Lately, the Hurricanes have not been able to evade a pesky Virginia team.
Every championship-caliber team always seems to overlook a certain opponent that—on paper—has no business keeping the game exciting.
Whether the championship aspirations are of the conference or national variety, these trap games can ultimately destroy a team's season—and the Miami Hurricanes are no different.
For example, an Akron squad that had not beaten an FBS team on the road since 2008 nearly took down the Michigan Wolverines at the Big House last Saturday.
Now, for the Canes this coming weekend, Savannah State will certainly not cause an issue similar to Akron.
Yes, I know Akron (or Appalachian State) was not supposed to be capable of causing problems at Michigan, but I'm stubborn, and it cannot happen to my favorite team.
Once Atlantic Coast Conference play arrives, a few less heralded teams lurk in the shadows of the Hurricanes' schedule, waiting for an opportunity to spring an upset on Miami.
Georgia Tech Yellow Jackets, October 5
Recent Miami teams have bested the Yellow Jackets, winning four consecutive games over the Coastal Division opponent.
But in 2013, the Yellow Jackets appear to be one of the ACC's more underrated teams. Georgia Tech's offense, under the leadership of sophomore quarterback Vad Lee, has not been completely reliant on the run game.
During Tech's season-opening win over Elon, Lee threw for 189 yards. No, Elon is not anywhere near a formidable opponent, but Lee tallied 189 yards and two touchdowns on 7-of-11 passing.
Against Duke last weekend, Lee tossed four touchdowns, completing eight of 16 attempts, and added another score on the ground.
Yeah, let that sink in for a moment. Georgia Tech had four passing touchdowns in one game.
Now, it would be rather ridiculous to crown Paul Johnson's triple-option as a changed scheme due to two mediocre passing games, but Tech has shown an improved effectiveness through the air. The Jackets need not possess a prolific passing attack, but the ability for Lee and his offensive counterparts to catch a defense off guard is lethal.
All Georgia Tech needs is one mental breakdown and blown coverage assignment by an opposing defensive back, and it practically has a free touchdown.
This Saturday, September 21, when Georgia Tech hosts North Carolina, we will learn more about real threats the Yellow Jackets pose (and UNC, for that matter).
But as of this moment, Tech looks rather dangerous since it has shown two productive dimensions offensively.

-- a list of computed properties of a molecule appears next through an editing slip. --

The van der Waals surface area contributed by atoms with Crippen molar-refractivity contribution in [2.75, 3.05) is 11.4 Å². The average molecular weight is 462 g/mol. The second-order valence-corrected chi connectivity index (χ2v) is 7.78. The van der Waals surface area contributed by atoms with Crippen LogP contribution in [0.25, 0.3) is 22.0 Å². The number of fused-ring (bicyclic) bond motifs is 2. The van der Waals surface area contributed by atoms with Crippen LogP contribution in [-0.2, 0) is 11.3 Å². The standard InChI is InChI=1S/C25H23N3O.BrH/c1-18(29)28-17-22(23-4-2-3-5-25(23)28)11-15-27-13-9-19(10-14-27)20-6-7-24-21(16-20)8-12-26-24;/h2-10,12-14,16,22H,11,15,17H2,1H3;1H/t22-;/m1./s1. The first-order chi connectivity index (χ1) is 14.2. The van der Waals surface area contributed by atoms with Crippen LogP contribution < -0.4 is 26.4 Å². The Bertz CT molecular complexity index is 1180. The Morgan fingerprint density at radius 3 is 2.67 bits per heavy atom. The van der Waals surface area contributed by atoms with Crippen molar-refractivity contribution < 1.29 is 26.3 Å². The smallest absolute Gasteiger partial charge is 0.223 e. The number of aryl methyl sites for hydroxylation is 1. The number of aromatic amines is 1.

Virginia Cavaliers, November 23
The Virginia Cavaliers own Miami.
Why? I don't know, but they do.
Virginia scored the final 10 points of the 2012 matchup to pull out a 41-40 win, and Mike London improved his already perfect record to 3-0 against the Canes.
The loss cost Miami a chance at an outright division title, and it is entirely possible the Hurricanes are in the same position this season.
After playing at North Carolina on November 9, the Cavaliers have an off week before heading to Miami. Virginia will be rested from its treacherous three-game stretch against Georgia Tech, Clemson and UNC and completely focused on the Canes.
Plus, if the Cavs are going to make an unexpected run at the Coastal Division title, Virginia will absolutely need to beat Miami.
The Hurricanes will have home-field advantage, but unlike games against Georgia Tech, recent history is not on Miami's side.
Pittsburgh Panthers, November 29
If you are an avid Hurricanes follower, you have heard me preach the potential weather factor of this game.
Which team will provide the biggest challenge to Miami?
This first ever ACC matchup between former Big East foes takes place on November 29 (the day after Thanksgiving) at Heinz Field.
According to Weather Underground, it was approximately 40 degrees with winds reaching about 20 miles per hour on November 29, 2012 in Pittsburgh. Even if it did not or does not snow this year, 40 degrees is cold for Florida boys.
The two most recent notable cold-weather games Miami has played were both against Notre Dame, and Miami lost 33-17 during the 2010 Sun Bowl and was trashed 41-3 at Soldier Field last year.
Bad things can happen when the Hurricanes find their way into the elements, let alone a snowstorm.
Through two games, Pitt has allowed 4.3 yards per rush and 34.0 points per contest. Conversely, the Panthers offense has gained 6.2 yards per carry and, after being held in check by Florida State, racked up 49 points versus New Mexico.
The Steel City is known for smashmouth football because of the NFL's Pittsburgh Steelers, but the Hurricanes may have to prepare for a ground-and-pound game against the Panthers.
Miami has the offensive talent for this type of battle, but like it did against Florida, the Canes defense will be the key to earning a victory over the Panthers.